Rowan The Strange by Julie Hearn

Rowan The Strange

Written by Julie Hearn

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Shortlisted for the CILIP Carnegie Medal 2010.

A powerful and compelling story of life in a mental asylum at the start of the Second World War. Rowan may be strange but he's not dangerous so when he is sent behind bars his battle behind them is only just beginning.

A fully stand-alone novel, however those who have read and enjoyed both Ivy and Hazel will find a fascinating connection as Rowan is Hazel's son. It really is historical fiction at its very best and most compelling.

Shortlisted for the Guardian Children’s Fiction Prize 2009.


Rowan The Strange by Julie Hearn

CILIP CARNEGIE Medal SHORTLIST 2010: Judges’ comments

A hard-hitting but brilliantly descriptive and expressive novel which takes the reader on a journey to the heart of some difficult subject matter. Brutal at times, this is also a moving and compassionate story that really stays with you.

Had Rowan been invited to predict how the rest of that day would go his list would have gone something like this: 1. Breakfast 2. A nice long talk with the doctors 3. Lunch 4. A rest, or a walk in the fresh air 5. Another talk with the doctors 6. Supper 7. Read comics for a bit 8. Bed If asked what he would like to happen the list would have been much the same, only with more time for reading, and the proviso that nobody got to see him naked any more. He would also have liked to be smiled at again by the young nurse, Sarah Jane. But that was a private hope, not something to be shared. He would have got "Bed" right but that's about all. As the second World War begins, Rowan is diagnosed as schizophrenic and sent away to a hospital where the latest treatments are available. But the treatments are experimental still - and nobody predicts the effect they will have on Rowan...


Hearn is skilled at conveying the place and the time, but it is in the detail of human interactions that her novel is particularly remarkable Sunday Times An original story with an unusual and many-layered background Guardian I couldn't put this book down ... This is quite possibly the most amazing work of children's fiction I've read in the last two years ... The characters are absolutely fantastic, stunningly realised and brought to the page with such gusto that I didn't want it to end BookBag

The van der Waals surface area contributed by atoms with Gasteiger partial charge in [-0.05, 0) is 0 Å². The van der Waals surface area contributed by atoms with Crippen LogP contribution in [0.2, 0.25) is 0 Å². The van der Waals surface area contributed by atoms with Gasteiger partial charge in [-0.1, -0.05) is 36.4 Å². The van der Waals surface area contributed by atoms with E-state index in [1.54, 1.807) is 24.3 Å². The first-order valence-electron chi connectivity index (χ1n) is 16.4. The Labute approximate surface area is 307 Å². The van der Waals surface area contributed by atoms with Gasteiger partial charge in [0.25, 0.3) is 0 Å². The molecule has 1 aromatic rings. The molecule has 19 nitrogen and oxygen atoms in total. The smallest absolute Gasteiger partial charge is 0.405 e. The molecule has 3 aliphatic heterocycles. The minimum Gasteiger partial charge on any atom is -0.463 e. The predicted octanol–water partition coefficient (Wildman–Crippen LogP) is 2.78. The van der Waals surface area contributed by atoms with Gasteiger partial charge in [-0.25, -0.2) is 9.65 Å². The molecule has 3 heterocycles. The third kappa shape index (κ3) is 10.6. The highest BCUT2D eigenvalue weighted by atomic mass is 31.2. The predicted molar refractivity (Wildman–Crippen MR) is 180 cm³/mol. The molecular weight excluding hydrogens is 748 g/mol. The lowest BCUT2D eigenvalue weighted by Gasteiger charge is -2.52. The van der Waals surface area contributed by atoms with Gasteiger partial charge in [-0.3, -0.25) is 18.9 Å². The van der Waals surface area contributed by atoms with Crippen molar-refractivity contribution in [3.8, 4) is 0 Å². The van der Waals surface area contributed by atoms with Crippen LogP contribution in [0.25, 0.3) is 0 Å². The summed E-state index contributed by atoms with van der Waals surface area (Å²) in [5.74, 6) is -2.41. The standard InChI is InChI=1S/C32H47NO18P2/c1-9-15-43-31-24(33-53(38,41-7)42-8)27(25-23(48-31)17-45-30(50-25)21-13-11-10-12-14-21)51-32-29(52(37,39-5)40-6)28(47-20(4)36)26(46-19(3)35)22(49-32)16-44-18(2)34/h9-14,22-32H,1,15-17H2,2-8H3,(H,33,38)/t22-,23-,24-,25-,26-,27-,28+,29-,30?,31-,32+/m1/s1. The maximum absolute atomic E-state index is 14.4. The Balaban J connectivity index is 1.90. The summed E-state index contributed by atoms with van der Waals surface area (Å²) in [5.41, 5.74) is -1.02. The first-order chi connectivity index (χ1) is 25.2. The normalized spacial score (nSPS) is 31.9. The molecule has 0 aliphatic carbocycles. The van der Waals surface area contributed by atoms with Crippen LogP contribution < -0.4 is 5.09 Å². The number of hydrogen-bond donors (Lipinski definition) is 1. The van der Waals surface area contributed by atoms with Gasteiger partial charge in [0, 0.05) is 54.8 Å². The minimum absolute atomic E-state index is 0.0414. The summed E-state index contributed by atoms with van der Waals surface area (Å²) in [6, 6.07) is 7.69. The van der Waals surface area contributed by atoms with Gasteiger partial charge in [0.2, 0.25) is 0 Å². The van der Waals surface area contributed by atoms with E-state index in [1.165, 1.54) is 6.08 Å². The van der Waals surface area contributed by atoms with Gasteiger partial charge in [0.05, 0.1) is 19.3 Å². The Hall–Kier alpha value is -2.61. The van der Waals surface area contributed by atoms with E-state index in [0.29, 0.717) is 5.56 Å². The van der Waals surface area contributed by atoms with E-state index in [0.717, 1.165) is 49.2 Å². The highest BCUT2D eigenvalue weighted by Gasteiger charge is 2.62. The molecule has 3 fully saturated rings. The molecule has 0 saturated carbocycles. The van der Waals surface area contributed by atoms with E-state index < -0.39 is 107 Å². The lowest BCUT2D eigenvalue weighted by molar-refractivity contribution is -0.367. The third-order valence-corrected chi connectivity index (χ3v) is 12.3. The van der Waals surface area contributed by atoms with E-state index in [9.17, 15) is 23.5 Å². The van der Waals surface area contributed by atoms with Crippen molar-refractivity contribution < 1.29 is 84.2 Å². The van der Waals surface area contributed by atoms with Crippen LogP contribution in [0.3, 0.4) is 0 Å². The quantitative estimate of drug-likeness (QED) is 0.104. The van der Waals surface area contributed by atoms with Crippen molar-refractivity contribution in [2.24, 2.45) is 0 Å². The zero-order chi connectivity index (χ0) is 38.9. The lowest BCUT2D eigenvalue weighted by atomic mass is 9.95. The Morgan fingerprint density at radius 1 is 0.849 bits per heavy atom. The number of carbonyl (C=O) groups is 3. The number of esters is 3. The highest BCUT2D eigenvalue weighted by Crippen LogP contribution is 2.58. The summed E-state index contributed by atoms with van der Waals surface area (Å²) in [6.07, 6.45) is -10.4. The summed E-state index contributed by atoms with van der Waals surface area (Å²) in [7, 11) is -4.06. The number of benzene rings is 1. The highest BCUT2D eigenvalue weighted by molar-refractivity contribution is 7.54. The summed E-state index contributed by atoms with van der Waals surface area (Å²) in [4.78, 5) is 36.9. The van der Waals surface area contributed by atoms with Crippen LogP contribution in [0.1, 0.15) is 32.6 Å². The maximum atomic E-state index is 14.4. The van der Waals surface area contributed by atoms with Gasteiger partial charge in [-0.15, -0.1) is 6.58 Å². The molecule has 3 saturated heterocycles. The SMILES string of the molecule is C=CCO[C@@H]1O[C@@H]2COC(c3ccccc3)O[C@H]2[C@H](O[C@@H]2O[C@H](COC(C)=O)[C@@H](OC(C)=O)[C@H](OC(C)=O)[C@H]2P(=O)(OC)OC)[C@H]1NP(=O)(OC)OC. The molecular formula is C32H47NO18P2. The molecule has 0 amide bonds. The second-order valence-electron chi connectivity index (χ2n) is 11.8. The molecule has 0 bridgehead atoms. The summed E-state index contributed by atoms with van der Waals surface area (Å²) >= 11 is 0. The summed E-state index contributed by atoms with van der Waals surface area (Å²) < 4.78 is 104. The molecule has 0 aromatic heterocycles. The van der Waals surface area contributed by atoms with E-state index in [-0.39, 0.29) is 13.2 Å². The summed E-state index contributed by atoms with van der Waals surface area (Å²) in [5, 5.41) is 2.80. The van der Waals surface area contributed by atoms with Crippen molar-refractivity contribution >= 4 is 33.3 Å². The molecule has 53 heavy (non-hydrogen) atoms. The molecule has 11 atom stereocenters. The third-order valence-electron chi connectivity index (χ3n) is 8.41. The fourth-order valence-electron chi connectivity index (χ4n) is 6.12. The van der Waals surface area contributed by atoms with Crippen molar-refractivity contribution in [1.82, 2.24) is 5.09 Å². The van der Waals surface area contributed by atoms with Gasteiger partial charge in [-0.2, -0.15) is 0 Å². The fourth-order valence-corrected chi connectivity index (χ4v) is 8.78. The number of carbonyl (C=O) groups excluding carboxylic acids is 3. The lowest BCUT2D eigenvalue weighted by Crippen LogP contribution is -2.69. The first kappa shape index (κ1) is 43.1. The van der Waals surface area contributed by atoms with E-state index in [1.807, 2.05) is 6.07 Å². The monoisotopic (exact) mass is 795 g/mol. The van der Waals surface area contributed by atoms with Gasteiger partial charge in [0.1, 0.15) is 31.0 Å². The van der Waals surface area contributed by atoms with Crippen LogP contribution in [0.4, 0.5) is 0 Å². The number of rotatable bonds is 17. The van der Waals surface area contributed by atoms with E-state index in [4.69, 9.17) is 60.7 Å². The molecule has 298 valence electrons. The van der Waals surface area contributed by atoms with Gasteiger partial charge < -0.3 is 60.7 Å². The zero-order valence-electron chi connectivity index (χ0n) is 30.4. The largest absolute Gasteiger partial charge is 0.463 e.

About the Author

Julie Hearn

Julie Hearn was our Guest Editor in August 2011. Click here to see the books she selected.

Julie Hearn used to be a tabloid journalist but much prefers writing novels because she is less likely to be sued nowadays for making things up. After her daughter, Tilly, was born she began a degree in Education but switched to English after suffering a panic attack while attempting to teach maths to year six. She went on to complete a Masters Degree in Women's Studies at Oxford University, where an idea for her thesis became the inspiration for her first novel, Follow Me Down. Julie lives in Oxfordshire where she writes full time (most mornings anyway) in a pink and green office in her garden.

Julie Hearn Q&A:

Have you always wanted to be a writer?

Ever since I can remember. When I was five I wrote stories about elves and rabbits on scraps of paper and sewed them up the middle to make little books. I wrote diaries too - pages and pages every day - and if nothing exciting had happened I made stuff up. My teenage diaries are shocking, but a pack of lies from start to finish.

I still wanted to write when I left school so I became a journalist. And that was great fun, for a long time, although when it came to making things up, there was only so far I could go!

Why did you decide to write children's books rather than books for adults?

I suppose I'd had enough of writing for adults - first as a journalist, then as a student of English and women's studies. I wanted to give my imagination free rein in a way that didn't have to be clever, or cynical, or have a great wodge of footnotes at the bottom of every page to explain things!

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Book Info


352 pages


Julie Hearn
More books by Julie Hearn

Author's Website


Oxford University Press

Publication date

1st April 2010




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